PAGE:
Ringing in the New Year around the world

  • People look at fireworks during a New Year Celebration in Manila on Jan. 1, 2015. The Philippines is mainly Roman Catholic but the celebrations draw on ancient superstitions and Chinese traditions in which the noise from firecrackers is meant to drive away evil spirits and bring good luck in the coming year. Philippine authorities said more than 260 people had been injured by fireworks, firecrackers or stray bullets in the days leading up to New Year’s Eve.
  • Fireworks explode over the Opera House and the Harbour Bridge during New Years Eve celebrations in Sydney, Australia, Jan. 1, 2015. Thousands of people crammed into Lady Macquaries Chair lookout to see the new year in and watch the annual fireworks show.
  • Crowds watch and take photographs as fireworks light up the Sydney Harbour Bridge during the annual fireworks display, Jan. 1, 2015. More than 10,000 aerial fireworks, 25,000 shooting comets and 100,000 pyrotechnic effects were used during the annual Sydney Harbour New Year’s Eve show, with an estimated 1.2 million people watching from along the harbour foreshore, local media reported.
  • People gather along Sydney Harbour to welcome in the New Year on New Year’s Eve on Sydney Harbour on December 31, 2014, in Sydney, Australia.
  • A couple takes a “selfie” as fireworks go off during a ceremony to celebrate the new year at Bongeun Buddhist temple in Seoul, Jan. 1, 2015.
  • A woman lights a candle before a ceremony to celebrate the new year at Bongeun Buddhist temple in Seoul, Dec. 31, 2014.
  • Firework display from the top of the Sky Tower to welcome the New Year on Jan. 1, 2015 in Auckland, New Zealand. 
  • People release balloons during New Year celebrations in Tokyo, Jan. 1, 2015.
  • People skate before a New Year’s Eve countdown event in front of Beijing’s National Stadium, Known as the Bird’s Nest in Beijing on Dec. 31, 2014. Beijing is bidding to host the 2022 Winter Olympic Games, with a decision on the winning city to be made in July 2015.
  • Women wear eyewear in the shape of the year 2015 as they wait for a countdown event to celebrate the arrival of the new year and in wishing winning the bid to host the 2022 Winter Olympic Games, in front of the National Stadium, also known as the “Bird’s Nest”, in Beijing, Dec. 31, 2014.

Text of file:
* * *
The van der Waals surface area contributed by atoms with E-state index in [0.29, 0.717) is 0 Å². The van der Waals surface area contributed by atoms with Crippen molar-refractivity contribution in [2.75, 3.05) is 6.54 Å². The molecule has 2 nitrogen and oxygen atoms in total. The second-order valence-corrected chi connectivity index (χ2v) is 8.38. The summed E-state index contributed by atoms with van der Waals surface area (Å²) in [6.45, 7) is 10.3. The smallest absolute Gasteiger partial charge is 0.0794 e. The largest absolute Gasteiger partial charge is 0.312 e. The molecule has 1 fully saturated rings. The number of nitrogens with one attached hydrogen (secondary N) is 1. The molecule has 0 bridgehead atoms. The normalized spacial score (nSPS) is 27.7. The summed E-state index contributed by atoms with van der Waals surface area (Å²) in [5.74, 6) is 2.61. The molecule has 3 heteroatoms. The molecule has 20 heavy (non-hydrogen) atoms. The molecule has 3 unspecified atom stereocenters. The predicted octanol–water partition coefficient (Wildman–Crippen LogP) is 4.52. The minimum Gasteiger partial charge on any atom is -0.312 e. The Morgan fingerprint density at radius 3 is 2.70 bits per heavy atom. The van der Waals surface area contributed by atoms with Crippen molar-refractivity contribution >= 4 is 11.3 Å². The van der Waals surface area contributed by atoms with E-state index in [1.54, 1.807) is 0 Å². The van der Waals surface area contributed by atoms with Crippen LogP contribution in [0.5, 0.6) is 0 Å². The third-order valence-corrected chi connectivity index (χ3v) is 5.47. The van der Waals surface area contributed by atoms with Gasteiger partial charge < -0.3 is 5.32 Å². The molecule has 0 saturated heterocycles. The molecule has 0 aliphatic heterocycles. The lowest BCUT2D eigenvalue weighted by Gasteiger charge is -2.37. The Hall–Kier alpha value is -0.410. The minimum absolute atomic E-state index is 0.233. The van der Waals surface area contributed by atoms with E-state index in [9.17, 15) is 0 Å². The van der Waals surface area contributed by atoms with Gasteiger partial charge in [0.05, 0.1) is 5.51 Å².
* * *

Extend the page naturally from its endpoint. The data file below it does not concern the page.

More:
• People pray during ceremonies bidding farewell to 2014, ahead of New Year’s Day, at the Meiji Shrine in Tokyo, Dec. 31, 2014.
  • Pope Francis visits the traditional Crib in St Peter’s Square at the Vatican, Dec. 31, 2014.
  • U.S. soldiers from Dragon Troop of the 3rd Cavalry Regiment talk in front of a projected image to celebrate the new year at operating base Gamberi in the Laghman province of Afghanistan, Dec. 31, 2014.

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Celebrating the new year could arguably be the best 24-hour party of the year. As clocks in time zones around the world click over to 2015, some revelers are united by fireworks and flashbulbs, while others come together for prayer and thoughtful reflection. Some cultures believe the noise from fireworks scares away evil spirits and ushers in good luck for the new year.

New Zealand, where it is currently the summer, was the first place to ring in 2015 — midnight there coincided with 6 a.m. ET. Australia followed afterward with a spectacular fireworks display launched off of the Harbour Bridge in Sydney.

In America, the East Coast is gearing up to watch the New Year’s ball descend in Times Square. The iconic symbol is made of 2,688 crystal triangles and 32,256 LEDs in red, blue, green and white. 

Take a look at how the party is getting started in other parts of the world. 

For more feature photography, go to msnbc.com/photography

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